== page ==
Deborah Chatsis: Yes. For, from November ’89 until the summer of ’94, I worked as a visa officer for four years overseas. I did two and a half [years] in Beijing, a year in Bogota, and slightly less than a year in Miami doing various jobs. One [year] in Beijing as strictly a visa officer—I did visas and consular at the time; and in Bogota and Miami, I did what is called, it’s an enforcement officer, it’s a regional job working with airlines and immigration authorities.

David Morrison: And then you joined the legal bureau here, at I guess what was then DFAIT [Department of Foreign Affairs and International Trade].

Deborah Chatsis: Yes, yeah, I can remember, it’s odd, it was incredibly long. Yeah, yeah, I was there for four years. I worked in the, what’s now, I think, the UN law area. I did international humanitarian law and human rights law.

David Morrison: Right.

Deborah Chatsis: So I did that for four years, and after that I went to Geneva for four years. I worked at our mission to the UN in the area of human rights, and then in 2002 I went to New York for two years.

David Morrison: Where we crossed paths again. You told me just before we went on air, you’ve had seven postings.

Deborah Chatsis: Yes.

David Morrison: In all, I think that may be a record in terms of GAC Files guests. So, a couple multilateral [postings], and you’ve been home a couple times. Anything stick out in particular, favourite posting place you learned the most?

Deborah Chatsis: I think Beijing will always be a favourite because this was my first posting, and it was, I think, a very interesting time to be there, when the country’s opening and has lots of…

David Morrison: It was actually not very long after Tiananmen.

Deborah Chatsis: Yeah, [it] was a year after. So it was a tough job because we had a lot of, there was a lot of work in the visa section dealing with family reunification, getting the families to Canada. So that was a tough job, but it was a really interesting place to live, and I enjoyed it. I love Vietnam. In part…

David Morrison: Where you were a HOM?

Deborah Chatsis: Yes, I was there for three years, from 2010 to 2013. It’s a beautiful country, and people are wonderful, and it was great because it was my first time as HOM. I was really, it was exciting, and I learned a lot. I really enjoyed it, and a great team there. A highlight of my time was the visit by the governor general, the former governor general; it was his first trip overseas, [and it] was really exciting. And I really enjoyed my time in Guatemala.

David Morrison: Sure.

Deborah Chatsis: I think it’s probably the job where I learned the most because it’s not the easiest place to live, but it’s an interesting place to work. Lots of political issues. There were some trade issues, and I was not only responsible for kind of the, you know, the basic political trade, admin, consular, but I was also responsible for the development program.

David Morrison: Right.

Deborah Chatsis: So that was really fascinating. I learned a lot.

David Morrison: You, of course, will recall very well how you ended up in Guatemala, and for listeners, the process for HOM nominations is sometimes less scientific than we would like to make out. We needed a, I was ADM [assistant deputy minister] Americas at the time, and the deck had been shuffled, and suddenly there was an opening in Guatemala, and we thought of Deborah, and I was designated to make the call. And Deborah was not, you know, on A4 or whatever, and she happened to be travelling somewhere in Asia.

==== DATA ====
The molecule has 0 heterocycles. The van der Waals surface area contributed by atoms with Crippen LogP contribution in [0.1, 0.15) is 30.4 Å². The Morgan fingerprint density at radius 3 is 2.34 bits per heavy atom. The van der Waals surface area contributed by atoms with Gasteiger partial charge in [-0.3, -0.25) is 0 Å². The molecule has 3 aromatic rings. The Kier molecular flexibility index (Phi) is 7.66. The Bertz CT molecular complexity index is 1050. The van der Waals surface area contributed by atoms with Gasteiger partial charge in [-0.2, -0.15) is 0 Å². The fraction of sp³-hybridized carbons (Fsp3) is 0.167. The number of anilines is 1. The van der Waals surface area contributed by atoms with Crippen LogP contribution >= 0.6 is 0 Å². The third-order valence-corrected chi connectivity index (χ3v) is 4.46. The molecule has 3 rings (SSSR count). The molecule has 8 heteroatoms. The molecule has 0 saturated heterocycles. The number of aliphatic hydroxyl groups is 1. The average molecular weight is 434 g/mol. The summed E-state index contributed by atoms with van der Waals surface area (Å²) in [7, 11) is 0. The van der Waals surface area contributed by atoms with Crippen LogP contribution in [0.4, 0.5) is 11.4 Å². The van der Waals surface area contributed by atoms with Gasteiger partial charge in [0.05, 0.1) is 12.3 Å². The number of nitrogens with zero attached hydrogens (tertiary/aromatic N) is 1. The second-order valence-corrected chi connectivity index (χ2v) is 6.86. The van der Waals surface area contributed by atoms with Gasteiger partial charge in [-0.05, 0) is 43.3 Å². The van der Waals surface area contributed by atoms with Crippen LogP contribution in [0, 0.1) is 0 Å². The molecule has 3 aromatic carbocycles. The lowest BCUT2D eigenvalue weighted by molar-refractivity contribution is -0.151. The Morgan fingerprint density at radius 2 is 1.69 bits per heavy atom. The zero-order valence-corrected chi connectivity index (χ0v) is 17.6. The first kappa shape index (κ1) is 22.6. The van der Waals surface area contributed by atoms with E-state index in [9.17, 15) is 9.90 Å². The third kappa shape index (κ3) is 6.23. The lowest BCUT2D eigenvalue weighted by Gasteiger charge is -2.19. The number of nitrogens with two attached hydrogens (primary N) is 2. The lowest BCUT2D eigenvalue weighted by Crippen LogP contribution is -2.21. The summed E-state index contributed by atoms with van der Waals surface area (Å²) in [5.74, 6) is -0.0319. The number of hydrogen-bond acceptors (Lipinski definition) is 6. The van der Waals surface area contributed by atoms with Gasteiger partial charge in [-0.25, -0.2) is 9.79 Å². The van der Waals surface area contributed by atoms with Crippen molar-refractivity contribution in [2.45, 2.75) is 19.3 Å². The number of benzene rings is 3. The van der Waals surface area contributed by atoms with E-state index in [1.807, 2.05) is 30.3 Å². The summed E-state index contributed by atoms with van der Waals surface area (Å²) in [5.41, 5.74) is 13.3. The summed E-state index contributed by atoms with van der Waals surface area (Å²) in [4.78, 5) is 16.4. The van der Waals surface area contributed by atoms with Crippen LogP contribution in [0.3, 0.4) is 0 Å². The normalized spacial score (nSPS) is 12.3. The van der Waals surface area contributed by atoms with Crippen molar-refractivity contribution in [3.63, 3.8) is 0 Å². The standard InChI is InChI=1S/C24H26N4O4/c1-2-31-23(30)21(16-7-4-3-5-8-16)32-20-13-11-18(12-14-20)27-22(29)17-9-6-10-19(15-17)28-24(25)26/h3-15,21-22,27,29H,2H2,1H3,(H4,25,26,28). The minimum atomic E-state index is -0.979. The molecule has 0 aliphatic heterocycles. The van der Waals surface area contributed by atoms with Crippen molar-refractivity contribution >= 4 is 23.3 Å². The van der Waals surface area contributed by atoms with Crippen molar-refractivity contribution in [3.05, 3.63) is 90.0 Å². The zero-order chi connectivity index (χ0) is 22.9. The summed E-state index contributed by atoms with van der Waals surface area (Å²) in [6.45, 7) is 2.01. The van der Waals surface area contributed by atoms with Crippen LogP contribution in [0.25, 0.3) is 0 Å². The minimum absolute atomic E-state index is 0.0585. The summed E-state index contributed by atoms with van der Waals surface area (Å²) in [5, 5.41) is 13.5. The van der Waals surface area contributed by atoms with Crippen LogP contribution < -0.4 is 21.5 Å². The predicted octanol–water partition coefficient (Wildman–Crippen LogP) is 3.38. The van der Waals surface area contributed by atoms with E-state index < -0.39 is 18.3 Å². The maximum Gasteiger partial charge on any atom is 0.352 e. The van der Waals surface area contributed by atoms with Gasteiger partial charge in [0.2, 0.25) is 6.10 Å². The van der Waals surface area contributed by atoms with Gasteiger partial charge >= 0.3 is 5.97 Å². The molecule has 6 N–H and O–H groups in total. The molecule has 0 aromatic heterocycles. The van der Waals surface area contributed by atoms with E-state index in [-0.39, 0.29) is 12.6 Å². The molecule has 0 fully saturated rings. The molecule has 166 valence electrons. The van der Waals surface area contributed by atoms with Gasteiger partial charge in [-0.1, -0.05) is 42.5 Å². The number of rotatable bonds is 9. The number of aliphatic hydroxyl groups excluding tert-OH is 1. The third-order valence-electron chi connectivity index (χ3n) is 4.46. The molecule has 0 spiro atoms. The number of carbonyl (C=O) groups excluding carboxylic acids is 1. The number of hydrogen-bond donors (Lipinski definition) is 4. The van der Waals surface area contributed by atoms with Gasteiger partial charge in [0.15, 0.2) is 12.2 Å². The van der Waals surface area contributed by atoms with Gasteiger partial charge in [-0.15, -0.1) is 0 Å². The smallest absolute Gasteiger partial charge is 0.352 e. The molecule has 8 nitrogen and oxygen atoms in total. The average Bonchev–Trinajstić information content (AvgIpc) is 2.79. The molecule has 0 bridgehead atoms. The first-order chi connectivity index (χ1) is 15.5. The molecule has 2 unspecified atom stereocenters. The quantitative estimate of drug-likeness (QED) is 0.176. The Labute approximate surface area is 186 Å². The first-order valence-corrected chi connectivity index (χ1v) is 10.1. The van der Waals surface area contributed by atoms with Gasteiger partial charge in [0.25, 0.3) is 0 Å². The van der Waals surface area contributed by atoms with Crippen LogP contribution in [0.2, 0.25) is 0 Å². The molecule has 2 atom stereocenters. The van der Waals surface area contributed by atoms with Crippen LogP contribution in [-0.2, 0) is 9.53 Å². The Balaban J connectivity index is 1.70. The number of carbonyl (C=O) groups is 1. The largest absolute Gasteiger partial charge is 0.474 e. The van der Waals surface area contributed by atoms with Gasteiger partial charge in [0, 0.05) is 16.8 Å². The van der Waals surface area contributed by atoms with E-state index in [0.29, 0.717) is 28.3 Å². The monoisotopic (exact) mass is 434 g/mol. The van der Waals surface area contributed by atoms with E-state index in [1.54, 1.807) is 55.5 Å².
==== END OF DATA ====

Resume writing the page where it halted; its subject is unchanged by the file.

Deborah Chatsis: I was in Pakistan.

David Morrison: In Pakistan. So I reached her, and said, hey, Deborah, it’s David. How would you like to be ambassador to Guatemala? And she said, I’ll call you back tomorrow, which she did, and thankfully accepted. And that, and then, my recollection is it went very quickly.

Deborah Chatsis: It did, yeah.

David Morrison: Guatemala is a place that is probably majority Indigenous population, which makes it perhaps together with Bolivia one of the highest percentages of Indigenous population in the world. The fact that you are Indigenous Canadian, how did that play as Canada’s ambassador to Guatemala?

Deborah Chatsis: Well, I think it was, it was a useful way for me to open conversations with people because I could have met, at times, share information about what was happening in Canada or what had happened and then try to make the connections between the people in Guatemala and the people in Canada. But even at a personal level, I think people really appreciated it. I was travelling with some staff to go visit some development projects, Canada Fund [for Local Initiatives] projects. And we were at a small village with an Indigenous population, and I was waiting to give my speech that my staff had prepared, and somebody from the UN spoke before me and made all of the points that I wanted to make. I was like, oh god. So I just put down the speech, and I just started speaking to this group of quite young students, who were mostly girls. And I said that, you know, I am Indigenous, I come from a community in Saskatchewan, and I understand some of the challenges that they have in, you know, in development, and the development of the community, and some of the family and individual challenges. And it was really amazing just to see how much I connected. I could see it from the stage.